The Value of Collaboration in a Small Practice

Pediatric rheumatology not only requires close attention to detail when it comes to direct patient care but also effective collaboration with a variety of other sub-specialists.

We commonly consult specialists in nephrology, gastrointestinal disease, ophthalmology, dermatology, immunology, infectious disease, ear, nose, and throat, and hematology/oncology, just to name a few. The diagnosis of some of our more complicated patients requires a couplet or sometimes even a triad of sub-specialists. Collaboration isn’t always easy, and building a trusted relationship takes time and patience, but cementing professional coalitions is often in our patients’ best interests.

Of course, not all academic practices are created equal. In Michigan, we have three pediatric rheumatology practices spread throughout southern Michigan, located in Grand Rapids, Ann Arbor, and Detroit. Our practice in Detroit is on the east side of the state, with just a single rheumatologist. The Ann Arbor center has the most pediatric rheumatologists on its staff, although they perform a considerable amount of research in addition to clinical care. The Grand Rapids center has multiple pediatric rheumatologists on its staff as well and also performs research in addition to its patient care.

In our small academic practice, we have our one pediatric rheumatologist, one nurse practitioner (that’s me), one registered nurse (RN), and two administrative staff that we share with other specialty departments. Each week, we have 22 slots in our schedule for new patients and 51 slots for follow-up appointments. We also dedicate 1.5 days per week to make phone calls, deal with insurance appeals, complete patient charts, and handle other administrative duties that come up. As with many of you reading this, we are thoroughly immersed in patient care every minute of the working day.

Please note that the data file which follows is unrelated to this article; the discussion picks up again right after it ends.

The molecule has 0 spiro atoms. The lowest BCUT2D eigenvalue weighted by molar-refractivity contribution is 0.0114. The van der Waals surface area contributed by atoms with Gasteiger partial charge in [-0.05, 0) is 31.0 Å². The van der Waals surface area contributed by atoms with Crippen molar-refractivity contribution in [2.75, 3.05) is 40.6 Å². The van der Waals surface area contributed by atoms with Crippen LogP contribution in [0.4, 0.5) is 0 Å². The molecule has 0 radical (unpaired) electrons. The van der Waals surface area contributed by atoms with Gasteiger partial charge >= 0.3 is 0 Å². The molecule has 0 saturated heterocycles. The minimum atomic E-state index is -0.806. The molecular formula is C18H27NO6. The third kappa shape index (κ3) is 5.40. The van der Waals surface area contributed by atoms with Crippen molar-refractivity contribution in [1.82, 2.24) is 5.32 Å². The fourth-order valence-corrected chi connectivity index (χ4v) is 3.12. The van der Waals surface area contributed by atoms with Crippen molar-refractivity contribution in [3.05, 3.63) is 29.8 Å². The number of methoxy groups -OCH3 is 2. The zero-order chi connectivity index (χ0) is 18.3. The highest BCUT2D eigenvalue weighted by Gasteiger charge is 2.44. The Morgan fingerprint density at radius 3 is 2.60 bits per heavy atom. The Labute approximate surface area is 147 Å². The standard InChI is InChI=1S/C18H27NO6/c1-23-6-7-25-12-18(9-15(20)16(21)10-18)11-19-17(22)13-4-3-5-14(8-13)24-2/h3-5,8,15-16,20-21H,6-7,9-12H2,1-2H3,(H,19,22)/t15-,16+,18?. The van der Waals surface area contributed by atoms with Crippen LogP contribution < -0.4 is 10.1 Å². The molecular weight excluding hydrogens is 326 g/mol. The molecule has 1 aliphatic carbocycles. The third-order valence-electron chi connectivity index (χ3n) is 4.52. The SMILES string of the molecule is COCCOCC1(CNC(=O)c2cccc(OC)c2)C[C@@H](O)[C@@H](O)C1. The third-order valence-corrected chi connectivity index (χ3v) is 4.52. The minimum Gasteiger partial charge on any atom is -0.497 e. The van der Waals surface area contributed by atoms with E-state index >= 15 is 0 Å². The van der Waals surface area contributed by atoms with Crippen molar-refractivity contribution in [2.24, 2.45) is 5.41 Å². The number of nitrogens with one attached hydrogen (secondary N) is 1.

With such a small team and a busy schedule, effective communication and collaboration are vital to maximizing our time and best serving our patients. We are fortunate within our electronic medical record (EMR) that we can send and receive messages from other sub-specialists involved in a patient’s care. This method is far more convenient than email. Prior to the recent coordination within our EMR, we would often have to check with individual providers to see which email address they preferred (work or home) or if they relied more on another form of communication (believe it or not, there are still some physicians who don’t use email at all). It was also next to impossible to follow an email chain that included multiple providers. All of these problems led to fragmented, suboptimal care.

The transition to messaging within the EMR allows our team to have group communications that may be saved within the patient chart. We can read the most recent sub-specialist updates and easily toggle back and forth between information related to lab results, medication changes, or other information without going from screen to screen.

That isn’t to say that this transition has been entirely seamless. It’s important to remain respectful of the time and demands of other providers, and some of us had difficulty putting boundaries on the sheer number of messages we could send or reply to. Our RN has learned to be ready on non-clinic days or days when the clinic is slower to triage items that need attention from our provider team. These may involve documents that need a formal signature, new records that require review, medication refill requests, insurance denials, and other materials. The RN also serves as a crucial link between each member of our team, making sure the sickest patients and the most difficult families get the attention they need. She also stays on top of new testing codes or other items that insurance companies need for prior authorizations. It’s often a thankless job, but I know that I could not see and manage as many kids as I do without such an organized, top-notch RN.